Virtual Domains and qmail
If mail for a new user in a virtual domain is to be forwarded to an existing on-site user or to an off-site user, you don't need to create an account for the new user. You can create a .qmail-xxx file in the virtual domain master user's home directory to forward the mail. The master user is the user we created above, who is currently receiving all mail for the virtual domain. For the address email@example.com, you create a file ~abc/.qmail-john:smith, containing the address to which John's mail is to be forwarded in this way:
Note that any periods in the user's Internet name are replaced with colons in the .qmail-xxx file name. The forwarding address which is stored within the .qmail-xxx file does not have periods replaced with colons.
If a user of a virtual domain will be picking up his mail using POP3, you must create an account and an incoming mail directory for him. The POP3 daemon, which comes with qmail, cannot pick up mail from an ordinary mbox formatted file.
# adduser jsmith # chmod g-w ~jsmith # chmod o-w ~jsmith # cd ~jsmith # maildirmake Maildir # chown -R jsmith.users Maildir
The chmod commands in the above script ensure that no one can write to jsmith's home directory except jsmith himself. qmail enforces this requirement as a security measure, but it can be relaxed with a compile-time option—see ALIAS_PATERNALISM in the conf-unusual.h file.
Note that under Linux distributions which include the adduser command, like Slackware, you can do a maildirmake in /etc/skel, so new users will automatically get a Maildir.
As in the previous section, you need to create a .qmail-xxx file in the home directory of the virtual domain's master user to forward mail to each individual user. To forward mail for firstname.lastname@example.org to the local user jsmith we would create a file, ~abc/.qmail-john:smith, containing the line:
To indicate where his incoming mail should be stored, we would create a .qmail file in the home directory for jsmith, containing:
/home/jsmith/Maildir/This step is required because the qmail POP server expects to find a user's mail in a specially constructed directory (the default name of which is Maildir), and we have to tell qmail to put it there.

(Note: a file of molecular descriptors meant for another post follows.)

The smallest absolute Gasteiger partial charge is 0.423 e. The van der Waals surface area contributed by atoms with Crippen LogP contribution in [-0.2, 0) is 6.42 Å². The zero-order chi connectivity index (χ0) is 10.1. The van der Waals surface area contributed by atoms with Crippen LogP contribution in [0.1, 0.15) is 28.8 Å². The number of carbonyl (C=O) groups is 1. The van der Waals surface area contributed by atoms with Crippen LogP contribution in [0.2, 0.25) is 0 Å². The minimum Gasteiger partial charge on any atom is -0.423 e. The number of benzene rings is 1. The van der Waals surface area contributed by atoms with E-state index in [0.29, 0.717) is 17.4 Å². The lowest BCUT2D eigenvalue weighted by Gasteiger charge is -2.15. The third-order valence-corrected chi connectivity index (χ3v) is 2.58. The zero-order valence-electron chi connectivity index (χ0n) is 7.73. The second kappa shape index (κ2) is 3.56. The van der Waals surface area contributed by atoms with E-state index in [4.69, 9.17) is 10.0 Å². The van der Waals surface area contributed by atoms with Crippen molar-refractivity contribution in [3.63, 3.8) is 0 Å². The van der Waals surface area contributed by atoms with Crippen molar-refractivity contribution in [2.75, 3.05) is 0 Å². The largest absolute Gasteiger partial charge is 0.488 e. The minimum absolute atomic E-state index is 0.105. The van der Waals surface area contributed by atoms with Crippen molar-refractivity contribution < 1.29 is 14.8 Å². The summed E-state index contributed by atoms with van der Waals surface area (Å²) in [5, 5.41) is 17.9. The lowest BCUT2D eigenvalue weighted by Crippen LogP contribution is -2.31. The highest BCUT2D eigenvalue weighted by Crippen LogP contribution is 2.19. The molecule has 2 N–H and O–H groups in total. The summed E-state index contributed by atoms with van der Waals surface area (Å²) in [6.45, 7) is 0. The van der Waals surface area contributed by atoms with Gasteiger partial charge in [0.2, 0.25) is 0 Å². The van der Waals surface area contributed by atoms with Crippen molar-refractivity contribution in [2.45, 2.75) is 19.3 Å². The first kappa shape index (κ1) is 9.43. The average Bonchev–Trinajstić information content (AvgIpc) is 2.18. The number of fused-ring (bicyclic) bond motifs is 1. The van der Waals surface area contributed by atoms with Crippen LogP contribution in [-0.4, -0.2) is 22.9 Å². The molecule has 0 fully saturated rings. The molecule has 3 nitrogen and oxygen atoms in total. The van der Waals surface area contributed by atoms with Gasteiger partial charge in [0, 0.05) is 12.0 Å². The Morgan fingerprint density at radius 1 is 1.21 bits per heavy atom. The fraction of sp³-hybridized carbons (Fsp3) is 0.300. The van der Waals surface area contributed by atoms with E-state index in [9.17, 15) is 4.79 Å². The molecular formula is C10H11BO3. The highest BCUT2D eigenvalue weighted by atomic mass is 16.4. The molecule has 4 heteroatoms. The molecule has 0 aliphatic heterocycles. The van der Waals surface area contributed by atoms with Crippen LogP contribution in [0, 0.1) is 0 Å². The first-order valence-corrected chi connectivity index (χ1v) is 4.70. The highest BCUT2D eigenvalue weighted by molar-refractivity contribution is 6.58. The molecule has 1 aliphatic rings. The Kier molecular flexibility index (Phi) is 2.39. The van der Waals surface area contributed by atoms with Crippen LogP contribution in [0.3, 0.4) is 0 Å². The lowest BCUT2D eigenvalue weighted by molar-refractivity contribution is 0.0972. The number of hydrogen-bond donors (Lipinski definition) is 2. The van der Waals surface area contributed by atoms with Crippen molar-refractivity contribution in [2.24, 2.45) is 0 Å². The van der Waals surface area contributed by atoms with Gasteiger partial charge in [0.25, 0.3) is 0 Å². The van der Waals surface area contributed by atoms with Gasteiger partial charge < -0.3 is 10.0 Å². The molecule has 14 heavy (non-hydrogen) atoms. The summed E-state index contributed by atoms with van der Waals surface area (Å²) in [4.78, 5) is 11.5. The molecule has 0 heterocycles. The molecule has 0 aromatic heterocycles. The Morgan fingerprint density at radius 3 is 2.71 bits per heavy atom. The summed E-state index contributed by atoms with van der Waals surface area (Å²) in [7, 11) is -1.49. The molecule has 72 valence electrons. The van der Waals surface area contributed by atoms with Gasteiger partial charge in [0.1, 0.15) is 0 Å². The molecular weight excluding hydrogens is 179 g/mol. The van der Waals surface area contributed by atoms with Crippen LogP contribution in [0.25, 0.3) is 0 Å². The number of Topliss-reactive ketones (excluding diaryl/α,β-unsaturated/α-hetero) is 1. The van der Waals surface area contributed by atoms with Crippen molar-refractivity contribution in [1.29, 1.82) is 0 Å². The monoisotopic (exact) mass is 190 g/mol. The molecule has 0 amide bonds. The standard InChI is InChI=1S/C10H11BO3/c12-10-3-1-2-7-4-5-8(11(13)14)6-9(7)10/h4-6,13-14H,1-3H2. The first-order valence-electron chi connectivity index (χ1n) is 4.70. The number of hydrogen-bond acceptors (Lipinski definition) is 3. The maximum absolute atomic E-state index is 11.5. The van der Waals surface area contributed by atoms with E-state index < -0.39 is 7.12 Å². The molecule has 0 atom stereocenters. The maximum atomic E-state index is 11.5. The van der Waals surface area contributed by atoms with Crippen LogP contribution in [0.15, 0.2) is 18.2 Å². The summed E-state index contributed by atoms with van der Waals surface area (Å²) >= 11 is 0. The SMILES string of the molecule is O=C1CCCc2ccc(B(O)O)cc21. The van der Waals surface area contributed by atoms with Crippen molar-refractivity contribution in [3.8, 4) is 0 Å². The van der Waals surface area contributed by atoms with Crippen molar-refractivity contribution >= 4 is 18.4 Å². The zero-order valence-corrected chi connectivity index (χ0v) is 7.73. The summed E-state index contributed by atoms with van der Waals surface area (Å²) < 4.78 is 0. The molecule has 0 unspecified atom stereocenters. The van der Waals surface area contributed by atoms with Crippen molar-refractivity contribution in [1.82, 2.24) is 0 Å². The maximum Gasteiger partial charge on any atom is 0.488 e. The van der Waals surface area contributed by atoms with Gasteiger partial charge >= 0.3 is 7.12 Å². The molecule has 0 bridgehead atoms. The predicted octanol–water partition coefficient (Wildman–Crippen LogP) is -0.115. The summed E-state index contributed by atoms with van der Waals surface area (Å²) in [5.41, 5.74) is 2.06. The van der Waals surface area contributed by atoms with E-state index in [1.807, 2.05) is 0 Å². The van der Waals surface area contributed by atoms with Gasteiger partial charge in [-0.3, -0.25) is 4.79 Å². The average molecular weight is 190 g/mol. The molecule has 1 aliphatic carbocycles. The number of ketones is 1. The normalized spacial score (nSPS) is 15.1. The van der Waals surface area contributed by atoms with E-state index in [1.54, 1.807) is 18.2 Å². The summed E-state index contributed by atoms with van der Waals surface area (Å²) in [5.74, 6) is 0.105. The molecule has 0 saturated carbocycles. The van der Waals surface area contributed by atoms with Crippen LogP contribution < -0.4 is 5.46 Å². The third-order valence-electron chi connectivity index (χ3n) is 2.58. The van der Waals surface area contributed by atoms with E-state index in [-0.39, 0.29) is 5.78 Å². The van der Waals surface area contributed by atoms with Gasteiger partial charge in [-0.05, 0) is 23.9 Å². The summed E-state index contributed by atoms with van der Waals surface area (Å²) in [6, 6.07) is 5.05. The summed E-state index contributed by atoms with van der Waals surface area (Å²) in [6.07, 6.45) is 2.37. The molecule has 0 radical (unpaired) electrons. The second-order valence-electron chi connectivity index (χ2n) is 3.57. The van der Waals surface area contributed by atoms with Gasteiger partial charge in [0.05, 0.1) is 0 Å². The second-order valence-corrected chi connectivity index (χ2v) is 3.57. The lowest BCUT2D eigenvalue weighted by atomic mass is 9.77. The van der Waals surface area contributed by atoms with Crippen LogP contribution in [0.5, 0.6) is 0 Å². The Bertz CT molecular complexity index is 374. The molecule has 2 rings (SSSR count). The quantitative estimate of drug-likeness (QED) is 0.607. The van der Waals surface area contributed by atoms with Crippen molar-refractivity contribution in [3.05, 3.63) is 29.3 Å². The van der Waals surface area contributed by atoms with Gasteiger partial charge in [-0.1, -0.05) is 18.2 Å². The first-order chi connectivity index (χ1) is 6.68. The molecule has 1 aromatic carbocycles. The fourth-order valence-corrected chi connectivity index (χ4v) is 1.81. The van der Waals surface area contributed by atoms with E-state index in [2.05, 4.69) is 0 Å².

Once you start storing incoming mail in a nonstandard place, you have to tell the local mail programs where to find it. The standard Linux mail programs cannot read mail from the Maildir format, so qmail includes several wrapper programs to move any incoming mail into mbox format (qail, qine, qlm, for mail, pine and elm respectively). You can rename the real mail user agents and link these wrappers to the usual names, so your users won't even see a difference. These wrappers need a bit of information to operate correctly. To take care of this, add this type of lines to the /etc/profile file:
export MAILDIR=$HOME/Maildir export MAIL=$HOME/Mailbox export MAILTMP=$HOME/Mailbox.tmp
The final thing you have to do is install qmail's POP3 daemon. It is split into three programs, one of which deals with user names and passwords. Those of you with shadow passwords installed will appreciate this modularity. A password checking program, checkpassword, which works with ordinary Linux /etc/passwd files, is available at the same URL as the qmail distribution. The POP3 line in your /etc/inetd.conf will have to be modified. How to do this is described in detail in the FAQ that comes with qmail.
If you feel the above changes are too disruptive, an alternative is to patch your existing POP3 daemon to look for a user's incoming mail in an mbox-formatted file in the user's home directory, rather than a similar file in /var/spool/mail. One such package is available at ftp://summersoft.fay.ar.us/pub/qmail/. The only thing you lose by using a patched POP server rather than the POP server distributed with qmail is the much more reliable Maildir mail storage format.
If you want to forward all mail for a new virtual domain, but you have no reason to create a master user ID for that domain (e.g., you're not providing web services), you can do this using the special alias user ID. Instead of adding the line abc.com:abc to /var/qmail/control/virtualdomains, add the line:
This designates the alias user as the responsible party for all mail to the abc.com domain. qmail's default installation sets the alias user's home directory to /var/qmail/alias, so control of all e-mail for abc.com is done in this directory.
You can create a file ~alias/.qmail-abc-default to forward all mail for abc.com to a specific user. You can also create a series of files, like ~alias/.qmail-abc-webmaster and ~alias/.qmail-abc-john:smith, to forward mail for specific people at abc.com.
Note that the alias user (or any other user) can control mail for multiple virtual domains. To control abc.com and anotherdomain.org, put the following lines in the /var/qmail/control/virtualdomains file:
You'll need these files in the ~alias directory:
~alias/.qmail-abc-john:smith ~alias/.qmail-abc-nancy:jones ~alias/.qmail-abc-webmaster ~alias/.qmail-anotherdomain-sam:adams ~alias/.qmail-anotherdomain-webmasterNote that unlike sendmail, you can have two users with the same Internet user name, as long as they're in different virtual domains. In the above example, there's a email@example.com and a firstname.lastname@example.org.
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